Viewed through stable binoculars or a telescope, Venus is a bright brilliant white color orb. With further inspection, you’ll notice that Venus is currently in a crescent phase, similar to a crescent Moon. The light portion is referred to as the crescent Venus. In fact, both Venus and Mercury exhibit the full range of Moon-like phases when seen through a telescope. This is because both of them are inferior planets, meaning their orbits are between the Earth and the Sun.
Venus reaches its brightest when it is still a crescent – with less than half of its disk illuminated. This is because during its crescent phases it is much closer to Earth.
Sadly, as with youth and beauty, Venus will continue to fade in both altitude and magnitude on her path to greatest elongation west. So join me in a standing ovation of appreciation and to bid a fond farewell to our goddess of love, prosperity, and victory. It’s been our pleasure.
Group Hug: Venus, Mars, Mercury, Regulus, and a Crescent Moon, July 20th
All together now, bring it in tight. Who doesn’t love a big ‘ol hug? The 20th is your date with your planetary pals for some group bonding after sunset. Meaning, enjoy the sunset and then observe Venus come into view while shafts of sunlight rise up from below the horizon. The brightest object on the western horizon is the planet Venus. It’s easy to spot. Next to come into view is the crescent Moon. Look up and a bit east (right) of Venus to find it. Use Venus and the Moon as guide posts. Mars is located the width of your pinky finger from the left edge (limb) of the Moon, slightly brightened by Earth Glow. It’s an eye test to see. Concentration on the small patch of sky to the left of the crescent Moon. Look for a dot with a red / orange hue. It will stand out from most of the background stars that appear white. To view Mercury, you gotta be fast. Start with Venus and look northwest (right), the width of three fingers and bend your wrist up, fully extend your arm pointing upward, and pointing fingers next to Venus. Mercury will stand out against the pin pricks of faint white stars. It is a distinct slate gray, grayish-brown color. Be on your toes and look for Mercury right after sunset in the same location of the sunset.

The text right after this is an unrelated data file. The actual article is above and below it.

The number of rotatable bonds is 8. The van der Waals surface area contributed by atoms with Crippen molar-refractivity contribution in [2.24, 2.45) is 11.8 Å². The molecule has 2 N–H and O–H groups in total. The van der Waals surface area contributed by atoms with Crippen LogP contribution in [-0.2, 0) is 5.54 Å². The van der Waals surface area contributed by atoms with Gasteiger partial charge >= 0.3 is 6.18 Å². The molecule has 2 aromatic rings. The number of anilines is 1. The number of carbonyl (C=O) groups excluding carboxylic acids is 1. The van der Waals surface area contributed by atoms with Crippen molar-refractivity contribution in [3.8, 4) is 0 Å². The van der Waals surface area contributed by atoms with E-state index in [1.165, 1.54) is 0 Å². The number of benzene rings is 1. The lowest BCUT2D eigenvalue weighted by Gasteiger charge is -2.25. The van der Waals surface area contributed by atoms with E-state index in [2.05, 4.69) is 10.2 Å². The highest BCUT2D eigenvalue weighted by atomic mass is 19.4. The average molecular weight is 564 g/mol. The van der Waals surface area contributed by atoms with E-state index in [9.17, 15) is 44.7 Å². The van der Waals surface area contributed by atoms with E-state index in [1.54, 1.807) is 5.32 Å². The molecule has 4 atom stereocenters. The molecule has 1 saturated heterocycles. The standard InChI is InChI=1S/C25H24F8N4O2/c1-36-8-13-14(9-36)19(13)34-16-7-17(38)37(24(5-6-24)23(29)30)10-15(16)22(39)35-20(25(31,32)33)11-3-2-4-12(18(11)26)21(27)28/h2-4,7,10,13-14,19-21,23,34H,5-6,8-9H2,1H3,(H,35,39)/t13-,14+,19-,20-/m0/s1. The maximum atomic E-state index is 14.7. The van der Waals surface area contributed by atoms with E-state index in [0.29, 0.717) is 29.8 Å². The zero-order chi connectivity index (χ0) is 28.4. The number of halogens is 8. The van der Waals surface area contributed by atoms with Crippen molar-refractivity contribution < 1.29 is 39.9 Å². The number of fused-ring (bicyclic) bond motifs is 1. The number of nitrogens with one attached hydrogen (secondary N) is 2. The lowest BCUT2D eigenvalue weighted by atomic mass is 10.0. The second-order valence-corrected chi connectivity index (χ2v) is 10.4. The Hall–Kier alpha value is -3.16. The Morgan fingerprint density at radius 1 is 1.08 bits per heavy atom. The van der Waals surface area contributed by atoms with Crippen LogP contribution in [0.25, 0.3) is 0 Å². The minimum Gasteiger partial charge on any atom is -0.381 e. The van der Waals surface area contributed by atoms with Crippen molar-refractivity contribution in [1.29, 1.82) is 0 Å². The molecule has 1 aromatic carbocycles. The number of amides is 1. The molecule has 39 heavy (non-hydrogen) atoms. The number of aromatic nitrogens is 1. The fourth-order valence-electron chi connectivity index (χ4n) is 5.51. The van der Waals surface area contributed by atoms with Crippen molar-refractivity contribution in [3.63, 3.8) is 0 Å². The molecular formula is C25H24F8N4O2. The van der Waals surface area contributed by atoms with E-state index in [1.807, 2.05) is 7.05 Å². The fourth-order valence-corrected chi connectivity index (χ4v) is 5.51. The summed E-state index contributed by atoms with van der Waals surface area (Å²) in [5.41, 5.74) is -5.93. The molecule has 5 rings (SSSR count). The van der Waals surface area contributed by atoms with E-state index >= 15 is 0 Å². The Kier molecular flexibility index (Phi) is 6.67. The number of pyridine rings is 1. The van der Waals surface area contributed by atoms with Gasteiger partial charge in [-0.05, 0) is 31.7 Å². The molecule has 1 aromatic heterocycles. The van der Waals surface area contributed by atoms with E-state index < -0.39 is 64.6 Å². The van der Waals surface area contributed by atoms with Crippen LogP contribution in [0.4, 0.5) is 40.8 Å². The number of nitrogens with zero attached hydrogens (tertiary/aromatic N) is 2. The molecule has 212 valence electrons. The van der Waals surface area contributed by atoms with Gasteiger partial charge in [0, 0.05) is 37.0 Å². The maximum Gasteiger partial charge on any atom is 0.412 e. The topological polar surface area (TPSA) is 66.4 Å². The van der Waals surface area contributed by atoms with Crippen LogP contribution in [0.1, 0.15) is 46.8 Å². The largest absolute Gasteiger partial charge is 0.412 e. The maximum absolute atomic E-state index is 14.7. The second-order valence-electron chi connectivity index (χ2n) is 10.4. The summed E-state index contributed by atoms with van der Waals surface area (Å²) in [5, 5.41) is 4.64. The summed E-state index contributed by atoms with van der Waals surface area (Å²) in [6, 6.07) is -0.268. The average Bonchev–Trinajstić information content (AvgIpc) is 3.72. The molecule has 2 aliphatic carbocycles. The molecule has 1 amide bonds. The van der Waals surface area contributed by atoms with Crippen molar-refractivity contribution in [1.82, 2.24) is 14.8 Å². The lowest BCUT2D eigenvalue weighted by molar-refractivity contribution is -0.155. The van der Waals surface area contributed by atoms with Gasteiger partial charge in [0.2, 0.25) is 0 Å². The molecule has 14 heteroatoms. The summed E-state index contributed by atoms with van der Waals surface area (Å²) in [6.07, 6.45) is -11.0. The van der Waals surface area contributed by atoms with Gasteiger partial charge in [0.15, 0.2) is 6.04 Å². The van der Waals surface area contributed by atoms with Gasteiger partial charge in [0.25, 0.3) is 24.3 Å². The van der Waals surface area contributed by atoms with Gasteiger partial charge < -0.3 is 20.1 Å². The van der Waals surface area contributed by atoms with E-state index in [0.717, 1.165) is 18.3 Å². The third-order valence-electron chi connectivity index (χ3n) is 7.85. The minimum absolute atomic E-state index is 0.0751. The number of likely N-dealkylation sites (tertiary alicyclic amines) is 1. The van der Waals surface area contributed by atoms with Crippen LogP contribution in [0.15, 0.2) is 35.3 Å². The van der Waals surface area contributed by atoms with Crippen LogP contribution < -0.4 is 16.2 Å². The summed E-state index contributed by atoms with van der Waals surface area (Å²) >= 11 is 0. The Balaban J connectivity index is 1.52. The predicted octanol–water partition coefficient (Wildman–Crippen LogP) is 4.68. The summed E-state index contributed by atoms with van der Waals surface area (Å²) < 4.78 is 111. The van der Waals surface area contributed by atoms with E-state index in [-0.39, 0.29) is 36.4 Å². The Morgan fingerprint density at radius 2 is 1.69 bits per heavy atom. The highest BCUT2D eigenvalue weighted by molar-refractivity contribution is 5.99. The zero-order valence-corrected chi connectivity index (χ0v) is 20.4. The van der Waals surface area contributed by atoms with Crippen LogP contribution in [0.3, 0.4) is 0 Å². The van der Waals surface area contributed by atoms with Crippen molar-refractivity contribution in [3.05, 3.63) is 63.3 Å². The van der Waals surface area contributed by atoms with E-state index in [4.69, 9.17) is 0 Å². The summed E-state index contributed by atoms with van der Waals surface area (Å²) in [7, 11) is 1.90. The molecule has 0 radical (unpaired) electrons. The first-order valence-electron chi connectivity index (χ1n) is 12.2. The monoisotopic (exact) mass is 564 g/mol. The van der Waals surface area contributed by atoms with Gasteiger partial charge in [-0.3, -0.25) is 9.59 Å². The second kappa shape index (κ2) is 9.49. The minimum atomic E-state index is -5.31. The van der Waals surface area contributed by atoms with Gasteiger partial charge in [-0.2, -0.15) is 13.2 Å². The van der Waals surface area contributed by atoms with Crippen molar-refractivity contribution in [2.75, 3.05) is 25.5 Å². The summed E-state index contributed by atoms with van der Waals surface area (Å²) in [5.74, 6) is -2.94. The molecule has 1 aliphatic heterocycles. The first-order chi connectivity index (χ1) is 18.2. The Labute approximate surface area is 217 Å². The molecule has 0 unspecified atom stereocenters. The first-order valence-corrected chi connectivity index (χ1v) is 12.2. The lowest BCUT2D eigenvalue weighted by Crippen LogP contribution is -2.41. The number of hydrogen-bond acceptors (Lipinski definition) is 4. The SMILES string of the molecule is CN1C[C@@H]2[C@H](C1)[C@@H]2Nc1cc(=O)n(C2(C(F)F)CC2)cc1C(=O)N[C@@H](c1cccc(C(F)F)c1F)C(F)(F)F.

Dueling Meteor Showers, July 30th
Do you remember the movie Deliverance? Dueling banjos and dueling meteor showers? Maybe it’s not as far-fetched as you think. Want to increase your chances of catching a meteor streaking across our night sky? Then, circle July 30th on your calendar now because both the Southern Delta Aquariid meteor shower and the Alpha Capricornid meteor shower reach their peaks that night. Oh, did I mention that the showers start when the Sun goes down? Anticipate never a dull moment.
The lesser known Delta Aquarids is the first of the summer’s annual meteor showers. It starts on July 18, and will reach its peak on the 30th. On that night, it’s estimated you’ll see 25 – 30 meteors an hour. Around 10 pm, the shower’s radiant point will rise above the east-southeast horizon with the constellation Aquarius.
Next, from our location 40 degrees north, the Alpha Capricornid meteor shower is visible all night. Look to the southeastern horizon after sunset, when the skies have darkened. The radiant point for this shower will be just to the left (southwest) of the radiant point of the Delta Aquarids. Ah, now you get it; just like our dueling banjos, our duel meteor showers are sitting side-by-side, mimicking one another. Sad to say, there is “twang” in our duet. A waxing gibbous Moon will rise at sunset in the southeast and cross right in front of both each shower’s radiant points. This will wash out the faint meteors. Don’t despair, keep your head up, you’ll see plenty of flares and streaks to fill your soul.
Truly, the word “full” is an apt one to describe stargazing in July. The full glory of the Milky Way is on full display; the full clarity and prominence of the Scorpius constellation dominating the southern horizon’s night skyline; and the full-on dueling meteor showers; full speed and double-barreling towards you. So, get heavy into stargazing this July. Gather your posse, find a dark location, give your eyes at least 20-minutes to adjust to the darkness, bring binoculars, and settle in for the “full” pleasure and joy of looking up at our wonderful night sky.
Clear skies to you!